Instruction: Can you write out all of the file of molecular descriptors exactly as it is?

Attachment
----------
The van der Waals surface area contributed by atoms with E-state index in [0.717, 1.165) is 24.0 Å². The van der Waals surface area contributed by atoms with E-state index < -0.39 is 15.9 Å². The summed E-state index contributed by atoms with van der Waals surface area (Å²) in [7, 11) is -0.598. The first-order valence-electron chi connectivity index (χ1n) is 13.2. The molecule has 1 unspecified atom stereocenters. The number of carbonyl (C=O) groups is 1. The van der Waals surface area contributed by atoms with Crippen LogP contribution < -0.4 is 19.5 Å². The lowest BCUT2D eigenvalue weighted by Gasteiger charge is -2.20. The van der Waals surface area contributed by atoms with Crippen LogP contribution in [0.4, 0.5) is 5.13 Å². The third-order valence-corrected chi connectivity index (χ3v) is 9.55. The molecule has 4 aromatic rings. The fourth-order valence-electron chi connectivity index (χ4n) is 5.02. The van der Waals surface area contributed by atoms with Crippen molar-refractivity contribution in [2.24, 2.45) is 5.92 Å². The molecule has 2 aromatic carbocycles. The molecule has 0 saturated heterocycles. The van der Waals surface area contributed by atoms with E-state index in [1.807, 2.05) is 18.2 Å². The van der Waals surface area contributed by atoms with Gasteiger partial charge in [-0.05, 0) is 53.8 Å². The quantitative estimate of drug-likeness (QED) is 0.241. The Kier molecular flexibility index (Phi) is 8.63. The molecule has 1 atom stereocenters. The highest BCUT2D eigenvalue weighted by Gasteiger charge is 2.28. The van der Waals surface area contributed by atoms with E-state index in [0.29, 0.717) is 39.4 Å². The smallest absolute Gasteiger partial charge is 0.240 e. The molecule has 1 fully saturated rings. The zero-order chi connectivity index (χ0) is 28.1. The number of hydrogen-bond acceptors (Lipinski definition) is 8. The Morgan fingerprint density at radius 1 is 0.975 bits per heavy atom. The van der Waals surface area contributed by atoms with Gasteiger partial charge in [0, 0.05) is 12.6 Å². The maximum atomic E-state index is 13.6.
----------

The van der Waals surface area contributed by atoms with E-state index in [0.717, 1.165) is 24.0 Å². The van der Waals surface area contributed by atoms with E-state index < -0.39 is 15.9 Å². The summed E-state index contributed by atoms with van der Waals surface area (Å²) in [7, 11) is -0.598. The first-order valence-electron chi connectivity index (χ1n) is 13.2. The molecule has 1 unspecified atom stereocenters. The number of carbonyl (C=O) groups is 1. The van der Waals surface area contributed by atoms with Crippen LogP contribution < -0.4 is 19.5 Å². The lowest BCUT2D eigenvalue weighted by Gasteiger charge is -2.20. The van der Waals surface area contributed by atoms with Crippen LogP contribution in [0.4, 0.5) is 5.13 Å². The third-order valence-corrected chi connectivity index (χ3v) is 9.55. The molecule has 4 aromatic rings. The fourth-order valence-electron chi connectivity index (χ4n) is 5.02. The van der Waals surface area contributed by atoms with Crippen molar-refractivity contribution in [2.24, 2.45) is 5.92 Å². The molecule has 2 aromatic carbocycles. The molecule has 0 saturated heterocycles. The van der Waals surface area contributed by atoms with E-state index in [1.807, 2.05) is 18.2 Å². The van der Waals surface area contributed by atoms with Gasteiger partial charge in [-0.05, 0) is 53.8 Å². The quantitative estimate of drug-likeness (QED) is 0.241. The Kier molecular flexibility index (Phi) is 8.63. The molecule has 1 atom stereocenters. The highest BCUT2D eigenvalue weighted by Gasteiger charge is 2.28. The van der Waals surface area contributed by atoms with E-state index in [0.29, 0.717) is 39.4 Å². The smallest absolute Gasteiger partial charge is 0.240 e. The molecule has 1 fully saturated rings. The zero-order chi connectivity index (χ0) is 28.1. The number of hydrogen-bond acceptors (Lipinski definition) is 8. The Morgan fingerprint density at radius 1 is 0.975 bits per heavy atom. The van der Waals surface area contributed by atoms with Gasteiger partial charge in [0, 0.05) is 12.6 Å². The maximum atomic E-state index is 13.6.